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Fluvial influence on the biochemical composition of particulate organic matter in the Laptev and Western East Siberian seas during 2015.
Mar Environ Res. 2020 Mar; 155:104873
Publication Type
Journal Article
So Hyun Ahn
KwanWoo Kim
Naeun Jo
Jae Joong Kang
Jae Hyung Lee
Terry E Whitledge
Dean A Stockwell
Ho Won Lee
Sang Heon Lee
Author Affiliation
University of Maryland Center for Environmental Science, Horn Point Laboratory, Cambridge, MD, 21613, USA.
Mar Environ Res. 2020 Mar; 155:104873
Publication Type
Journal Article
Arctic Regions
Carbon Isotopes
Nitrogen Isotopes
Pacific Ocean
Particulate Matter - chemistry
Seawater - chemistry
Here, we investigated the elemental (C/N ratio) and isotopic signatures (d13C) and major biomolecules (carbohydrates, proteins, and lipids) and their relative abundance (i.e., the biochemical composition) in particulate organic matter (POM) to assess their origin and fate in the Laptev and western East Siberian seas during late summer/fall of 2015. In addition, we compared our results with the summer data of 2013 collected from Laptev and northwestern East Siberian seas. In accordance with the observed hydrological structure (i.e., a northward, warmer, diluted freshwater plume than previously observed in 2013), the more depleted d13C (-28.2 ± 0.9‰) and higher C/N ratio (10.8 ± 2.0) than those of 2013 signalled that fluvially released terrestrial organic carbon (TerrOC) was the main source of the POM, unlike in 2013, when phytoplankton was the dominant source (d13C = -24.9 ± 1.0‰, C/N ratio = 7.6 ± 2.4; Ahn et al., 2019). During the offshore transport of heterogeneous TerrOC, carbohydrates seem to be the primary contributor to the bulk POM as a result of selective degradation and hydrodynamic sorting. Despite the TerrOC-dominated system in 2015, some marine influence was also found. The estimated phytoplankton biomass was low and comparable among the study sites. In addition, the presence of resting spores and high ammonium concentrations within the water column may suggest senescent and, to some extent, degrading conditions of the resident phytoplankton. In this regard, carbohydrate concentrations and freshwater content were significantly correlated (r = 0.79, p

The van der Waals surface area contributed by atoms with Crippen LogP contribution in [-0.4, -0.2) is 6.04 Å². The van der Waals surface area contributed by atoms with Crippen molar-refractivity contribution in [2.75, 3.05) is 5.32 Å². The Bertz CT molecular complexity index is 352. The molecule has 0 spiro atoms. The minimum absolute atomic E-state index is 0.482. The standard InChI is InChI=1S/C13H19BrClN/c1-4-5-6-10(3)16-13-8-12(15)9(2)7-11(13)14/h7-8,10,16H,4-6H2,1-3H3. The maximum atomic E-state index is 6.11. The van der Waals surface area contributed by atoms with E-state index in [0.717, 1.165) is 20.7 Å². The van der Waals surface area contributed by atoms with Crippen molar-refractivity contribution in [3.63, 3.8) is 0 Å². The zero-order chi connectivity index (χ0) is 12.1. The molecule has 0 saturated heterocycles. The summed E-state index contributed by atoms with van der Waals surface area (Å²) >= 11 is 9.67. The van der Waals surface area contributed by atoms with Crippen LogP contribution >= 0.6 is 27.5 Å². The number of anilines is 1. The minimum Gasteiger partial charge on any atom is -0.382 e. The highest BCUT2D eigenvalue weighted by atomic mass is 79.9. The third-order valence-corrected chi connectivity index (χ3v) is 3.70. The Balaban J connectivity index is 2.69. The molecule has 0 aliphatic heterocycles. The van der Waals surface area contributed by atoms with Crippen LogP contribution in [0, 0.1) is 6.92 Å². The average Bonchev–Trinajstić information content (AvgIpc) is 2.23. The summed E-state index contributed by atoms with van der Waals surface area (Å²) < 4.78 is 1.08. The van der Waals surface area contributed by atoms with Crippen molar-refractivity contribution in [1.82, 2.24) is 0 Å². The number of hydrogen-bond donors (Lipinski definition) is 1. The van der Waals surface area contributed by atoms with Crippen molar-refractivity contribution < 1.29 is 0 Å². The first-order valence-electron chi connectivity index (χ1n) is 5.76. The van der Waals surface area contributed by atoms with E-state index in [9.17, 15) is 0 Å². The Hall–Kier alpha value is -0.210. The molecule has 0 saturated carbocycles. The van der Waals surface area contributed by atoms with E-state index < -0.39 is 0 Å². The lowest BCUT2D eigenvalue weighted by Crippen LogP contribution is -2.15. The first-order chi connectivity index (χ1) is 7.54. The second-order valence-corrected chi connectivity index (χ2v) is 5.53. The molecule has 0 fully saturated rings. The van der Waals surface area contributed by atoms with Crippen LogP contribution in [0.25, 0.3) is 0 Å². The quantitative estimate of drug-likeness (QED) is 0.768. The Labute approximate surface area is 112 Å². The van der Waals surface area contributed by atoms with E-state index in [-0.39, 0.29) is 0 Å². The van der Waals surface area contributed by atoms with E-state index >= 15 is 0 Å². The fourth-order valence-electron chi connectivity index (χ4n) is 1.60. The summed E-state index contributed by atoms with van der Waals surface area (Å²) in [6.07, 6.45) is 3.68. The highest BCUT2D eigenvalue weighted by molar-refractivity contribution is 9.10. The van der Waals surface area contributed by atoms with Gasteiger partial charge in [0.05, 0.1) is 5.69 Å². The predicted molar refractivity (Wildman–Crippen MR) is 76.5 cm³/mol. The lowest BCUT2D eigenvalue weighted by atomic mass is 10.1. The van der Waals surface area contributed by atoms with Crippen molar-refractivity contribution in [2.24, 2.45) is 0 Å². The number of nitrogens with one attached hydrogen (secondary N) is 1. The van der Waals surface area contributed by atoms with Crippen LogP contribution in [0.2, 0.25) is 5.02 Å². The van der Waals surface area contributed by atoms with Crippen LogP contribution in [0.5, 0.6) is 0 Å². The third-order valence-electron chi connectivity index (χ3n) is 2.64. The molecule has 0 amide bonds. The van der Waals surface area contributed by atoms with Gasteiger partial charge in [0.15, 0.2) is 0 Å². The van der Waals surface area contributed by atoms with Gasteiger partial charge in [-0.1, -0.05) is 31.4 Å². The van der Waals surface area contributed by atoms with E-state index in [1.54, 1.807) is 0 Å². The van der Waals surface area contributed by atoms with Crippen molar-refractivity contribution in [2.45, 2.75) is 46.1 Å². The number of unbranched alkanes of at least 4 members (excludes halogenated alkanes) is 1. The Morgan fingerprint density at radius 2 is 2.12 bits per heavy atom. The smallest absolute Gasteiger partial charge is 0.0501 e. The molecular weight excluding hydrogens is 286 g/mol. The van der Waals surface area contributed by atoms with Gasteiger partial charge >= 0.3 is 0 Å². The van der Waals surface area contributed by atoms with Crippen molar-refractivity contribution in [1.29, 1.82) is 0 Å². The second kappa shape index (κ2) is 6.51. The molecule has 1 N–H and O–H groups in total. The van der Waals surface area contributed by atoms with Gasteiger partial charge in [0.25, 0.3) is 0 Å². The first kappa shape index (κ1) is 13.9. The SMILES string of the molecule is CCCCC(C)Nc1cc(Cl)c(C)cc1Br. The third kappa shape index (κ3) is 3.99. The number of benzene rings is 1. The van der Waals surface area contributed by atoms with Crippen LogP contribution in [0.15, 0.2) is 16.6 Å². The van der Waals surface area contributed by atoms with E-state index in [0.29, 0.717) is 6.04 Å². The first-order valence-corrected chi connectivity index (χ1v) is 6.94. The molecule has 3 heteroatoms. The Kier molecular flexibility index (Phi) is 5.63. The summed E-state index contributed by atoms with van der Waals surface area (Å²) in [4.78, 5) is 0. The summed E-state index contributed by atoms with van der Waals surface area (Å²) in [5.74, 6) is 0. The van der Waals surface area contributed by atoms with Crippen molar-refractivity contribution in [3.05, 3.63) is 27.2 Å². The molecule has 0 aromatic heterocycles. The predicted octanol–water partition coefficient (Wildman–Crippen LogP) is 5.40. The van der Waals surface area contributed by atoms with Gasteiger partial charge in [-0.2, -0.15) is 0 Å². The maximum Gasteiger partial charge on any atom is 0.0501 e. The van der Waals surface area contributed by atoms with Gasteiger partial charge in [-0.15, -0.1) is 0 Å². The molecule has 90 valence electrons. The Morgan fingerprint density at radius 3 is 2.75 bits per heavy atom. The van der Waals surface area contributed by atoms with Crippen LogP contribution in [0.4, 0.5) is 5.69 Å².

PubMed ID
31965975 View in PubMed
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